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A gas tax hike would only preserve Washington's culture of mismanagement and waste


The federal Highway Trust Fund, after years of being raided by Congress to pay for wasteful transportation and extravagant infrastructure projects, faces a $160 billion shortfall over the next decade, which has some lawmakers from both sides of the aisle openly floating a bailout in the form of a gas tax hike.

The shortfall isn't a problem created solely by wasteful spending, though it's certainly a big part of the issue, as the trust fund has doled out billions for lawmakers' pet highway and mass transit projects. A couple of other drivers that are exacerbating the problem, however, are the fact that Americans are driving less overall and the rise of fuel-efficient vehicles. Because raising the gas tax is politically unpopular, Congress routinely transfers money from the general fund to cover annual shortfalls.

Sens. Bob Corker (R-TN) and Chris Murphy (D-CT) have been the main figures behind the push to raise the gas tax. Last year, the lawmakers proposed a 12-cent gas tax hike, phased in over two years, also indexing it to the Consumer Price Index. The plan, according to The Hill, would've raised tax $164 billion over the next ten years. The proposal also called for "tax relief" through the renewing so-called "tax extenders" -- many of which are tax credits, and, therefore, considered to be spending in real terms -- or another unspecified plan.

Corker and Murphy have rehashed the idea in the opening days of the 114th Congress, receiving a warm reception from other lawmakers, including Sens. John Thune (R-SD) and Jim Inhofe (R-OK), both chairman of powerful committees. To his credit, Speaker John Boehner (R-OH) is cool gas tax hike, though he left himself some wiggle room. But tax-hiking Senate Republicans can rest comfortably knowing that House Minority Leader Nancy Pelosi (D-CA) is totally on their side.

The Washington Examiner's editorial board took a shot at Republicans considering the idea, noting that raising the gas tax wasn't part of the mandate that voters handed them in November. "To raise the federal gas tax now is to keep control in Washington," the weekly paper said, "the same town so many Republicans campaigned against and called dysfunctional in the election just past. It would send a terrible signal about the party's sincerity, and about its new majority."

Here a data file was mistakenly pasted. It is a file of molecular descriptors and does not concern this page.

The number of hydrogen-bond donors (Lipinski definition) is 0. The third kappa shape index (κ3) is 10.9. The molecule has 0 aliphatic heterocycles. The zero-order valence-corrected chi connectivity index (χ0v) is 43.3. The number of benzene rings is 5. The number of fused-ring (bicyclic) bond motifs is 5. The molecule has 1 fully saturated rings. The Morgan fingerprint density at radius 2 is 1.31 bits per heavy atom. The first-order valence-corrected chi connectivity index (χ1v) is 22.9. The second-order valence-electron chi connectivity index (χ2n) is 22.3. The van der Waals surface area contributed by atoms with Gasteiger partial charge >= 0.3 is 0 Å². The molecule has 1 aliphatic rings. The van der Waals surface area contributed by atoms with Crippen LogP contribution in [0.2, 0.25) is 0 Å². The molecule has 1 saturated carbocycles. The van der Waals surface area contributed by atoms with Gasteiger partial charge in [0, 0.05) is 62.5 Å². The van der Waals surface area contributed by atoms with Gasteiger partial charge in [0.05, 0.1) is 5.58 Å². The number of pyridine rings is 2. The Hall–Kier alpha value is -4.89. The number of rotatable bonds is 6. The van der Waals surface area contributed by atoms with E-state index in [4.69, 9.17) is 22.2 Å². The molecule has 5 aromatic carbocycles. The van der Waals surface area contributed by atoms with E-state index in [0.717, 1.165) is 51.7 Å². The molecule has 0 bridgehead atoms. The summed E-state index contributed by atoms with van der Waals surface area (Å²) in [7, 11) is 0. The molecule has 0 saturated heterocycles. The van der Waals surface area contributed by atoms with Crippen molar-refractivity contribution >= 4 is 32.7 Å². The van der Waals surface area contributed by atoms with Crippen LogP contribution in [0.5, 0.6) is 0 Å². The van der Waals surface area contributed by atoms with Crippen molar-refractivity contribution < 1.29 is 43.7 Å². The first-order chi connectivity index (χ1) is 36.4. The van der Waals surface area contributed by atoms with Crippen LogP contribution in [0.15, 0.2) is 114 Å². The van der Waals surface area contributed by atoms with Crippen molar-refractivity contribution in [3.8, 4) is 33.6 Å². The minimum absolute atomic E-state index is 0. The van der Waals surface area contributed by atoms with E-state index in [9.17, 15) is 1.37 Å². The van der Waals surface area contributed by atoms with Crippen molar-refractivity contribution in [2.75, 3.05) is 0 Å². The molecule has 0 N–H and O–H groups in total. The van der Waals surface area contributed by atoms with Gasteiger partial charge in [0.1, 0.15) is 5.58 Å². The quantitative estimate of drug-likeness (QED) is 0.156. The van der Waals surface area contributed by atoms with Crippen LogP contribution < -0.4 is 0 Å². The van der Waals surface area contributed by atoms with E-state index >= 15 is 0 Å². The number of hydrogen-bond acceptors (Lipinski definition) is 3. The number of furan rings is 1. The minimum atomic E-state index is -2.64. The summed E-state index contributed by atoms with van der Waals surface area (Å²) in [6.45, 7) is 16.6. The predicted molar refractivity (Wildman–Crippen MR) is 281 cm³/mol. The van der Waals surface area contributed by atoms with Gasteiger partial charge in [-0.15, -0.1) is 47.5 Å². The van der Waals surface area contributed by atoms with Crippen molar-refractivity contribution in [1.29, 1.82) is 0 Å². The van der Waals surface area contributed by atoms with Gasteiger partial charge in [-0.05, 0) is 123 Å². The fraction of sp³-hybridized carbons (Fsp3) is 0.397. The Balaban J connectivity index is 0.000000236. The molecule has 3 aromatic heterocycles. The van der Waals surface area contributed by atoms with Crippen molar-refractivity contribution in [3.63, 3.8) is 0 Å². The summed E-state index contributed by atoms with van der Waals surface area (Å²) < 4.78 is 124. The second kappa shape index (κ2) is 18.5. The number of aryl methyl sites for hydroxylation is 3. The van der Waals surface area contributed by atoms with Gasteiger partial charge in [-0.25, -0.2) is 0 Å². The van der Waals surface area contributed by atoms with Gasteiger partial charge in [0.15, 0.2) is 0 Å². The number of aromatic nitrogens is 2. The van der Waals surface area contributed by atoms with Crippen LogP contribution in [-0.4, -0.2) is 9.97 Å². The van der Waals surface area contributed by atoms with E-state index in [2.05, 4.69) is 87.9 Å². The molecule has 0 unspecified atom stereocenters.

Though it receives the most attention in the media, the Corker-Murphy plan isn't the only one out there. In November 2013, Sen. Mike Lee (R-UT) and Tom Graves (R-GA) introduced the Transportation Empowerment Act, a measure, supported by FreedomWorks, that would significantly reduce the gas tax and cut out the bureaucratic federal middleman.

This measure would allow states and local governments -- which receive approximately 25 percent of their highway and mass transit project funding from the federal government, according to the Congressional Budget Office -- to prioritize projects based on their needs, without any strings attached.

Though it hasn't yet been reintroduced in this week-old Congress, the Transportation Empowerment Act is exactly the sort of reform-minded approach around which Republicans should rally. A gas tax hike further perceptions that Republicans don't govern by the rhetoric on which they run, it's bad policy because it wouldn't address the fundamental problems with the Highway Trust Fund and reward the very bureaucracy and mismanagement that are a big part of the problem.